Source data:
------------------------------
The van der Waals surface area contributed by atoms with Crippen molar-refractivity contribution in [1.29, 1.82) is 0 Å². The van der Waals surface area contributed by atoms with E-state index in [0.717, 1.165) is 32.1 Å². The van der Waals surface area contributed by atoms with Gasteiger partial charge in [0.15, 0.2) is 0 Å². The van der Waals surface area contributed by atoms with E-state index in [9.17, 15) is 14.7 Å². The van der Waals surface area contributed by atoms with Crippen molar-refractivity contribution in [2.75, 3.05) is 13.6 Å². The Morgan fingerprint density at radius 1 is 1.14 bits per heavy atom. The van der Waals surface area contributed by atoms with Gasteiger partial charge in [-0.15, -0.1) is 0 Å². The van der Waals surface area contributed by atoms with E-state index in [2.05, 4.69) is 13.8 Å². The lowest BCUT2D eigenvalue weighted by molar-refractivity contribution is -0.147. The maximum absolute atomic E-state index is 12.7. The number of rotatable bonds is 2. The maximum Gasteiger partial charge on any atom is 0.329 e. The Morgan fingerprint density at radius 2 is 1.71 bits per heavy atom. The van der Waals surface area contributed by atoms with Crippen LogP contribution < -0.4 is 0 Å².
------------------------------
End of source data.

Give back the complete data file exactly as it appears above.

The van der Waals surface area contributed by atoms with Crippen molar-refractivity contribution in [1.29, 1.82) is 0 Å². The van der Waals surface area contributed by atoms with E-state index in [0.717, 1.165) is 32.1 Å². The van der Waals surface area contributed by atoms with Gasteiger partial charge in [0.15, 0.2) is 0 Å². The van der Waals surface area contributed by atoms with E-state index in [9.17, 15) is 14.7 Å². The van der Waals surface area contributed by atoms with Crippen molar-refractivity contribution in [2.75, 3.05) is 13.6 Å². The Morgan fingerprint density at radius 1 is 1.14 bits per heavy atom. The van der Waals surface area contributed by atoms with Gasteiger partial charge in [-0.15, -0.1) is 0 Å². The van der Waals surface area contributed by atoms with E-state index in [2.05, 4.69) is 13.8 Å². The lowest BCUT2D eigenvalue weighted by molar-refractivity contribution is -0.147. The maximum absolute atomic E-state index is 12.7. The number of rotatable bonds is 2. The maximum Gasteiger partial charge on any atom is 0.329 e. The Morgan fingerprint density at radius 2 is 1.71 bits per heavy atom. The van der Waals surface area contributed by atoms with Crippen LogP contribution < -0.4 is 0 Å².